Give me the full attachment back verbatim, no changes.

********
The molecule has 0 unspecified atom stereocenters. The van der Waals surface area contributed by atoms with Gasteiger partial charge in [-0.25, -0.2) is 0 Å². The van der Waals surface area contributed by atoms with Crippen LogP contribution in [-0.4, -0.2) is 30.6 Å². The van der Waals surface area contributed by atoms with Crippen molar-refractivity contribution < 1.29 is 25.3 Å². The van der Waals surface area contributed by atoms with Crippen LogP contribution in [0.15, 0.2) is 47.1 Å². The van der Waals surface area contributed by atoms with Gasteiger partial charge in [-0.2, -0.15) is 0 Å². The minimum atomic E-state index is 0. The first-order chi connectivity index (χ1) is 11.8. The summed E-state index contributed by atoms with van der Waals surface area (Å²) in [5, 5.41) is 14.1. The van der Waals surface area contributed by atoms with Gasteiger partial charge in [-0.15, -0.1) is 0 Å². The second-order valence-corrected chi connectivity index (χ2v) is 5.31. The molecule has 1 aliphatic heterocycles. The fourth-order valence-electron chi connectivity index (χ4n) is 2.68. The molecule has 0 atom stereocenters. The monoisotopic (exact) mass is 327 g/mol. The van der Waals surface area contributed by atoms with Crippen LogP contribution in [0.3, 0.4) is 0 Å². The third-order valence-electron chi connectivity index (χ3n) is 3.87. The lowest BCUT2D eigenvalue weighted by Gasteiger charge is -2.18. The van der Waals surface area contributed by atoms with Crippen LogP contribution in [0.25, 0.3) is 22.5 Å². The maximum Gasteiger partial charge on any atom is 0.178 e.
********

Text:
The molecule has 0 unspecified atom stereocenters. The van der Waals surface area contributed by atoms with Gasteiger partial charge in [-0.25, -0.2) is 0 Å². The van der Waals surface area contributed by atoms with Crippen LogP contribution in [-0.4, -0.2) is 30.6 Å². The van der Waals surface area contributed by atoms with Crippen molar-refractivity contribution < 1.29 is 25.3 Å². The van der Waals surface area contributed by atoms with Crippen LogP contribution in [0.15, 0.2) is 47.1 Å². The van der Waals surface area contributed by atoms with Gasteiger partial charge in [-0.2, -0.15) is 0 Å². The minimum atomic E-state index is 0. The first-order chi connectivity index (χ1) is 11.8. The summed E-state index contributed by atoms with van der Waals surface area (Å²) in [5, 5.41) is 14.1. The van der Waals surface area contributed by atoms with Gasteiger partial charge in [-0.15, -0.1) is 0 Å². The second-order valence-corrected chi connectivity index (χ2v) is 5.31. The molecule has 1 aliphatic heterocycles. The fourth-order valence-electron chi connectivity index (χ4n) is 2.68. The molecule has 0 atom stereocenters. The monoisotopic (exact) mass is 327 g/mol. The van der Waals surface area contributed by atoms with Crippen LogP contribution in [0.3, 0.4) is 0 Å². The third-order valence-electron chi connectivity index (χ3n) is 3.87. The lowest BCUT2D eigenvalue weighted by Gasteiger charge is -2.18. The van der Waals surface area contributed by atoms with Crippen LogP contribution in [0.25, 0.3) is 22.5 Å². The maximum Gasteiger partial charge on any atom is 0.178 e.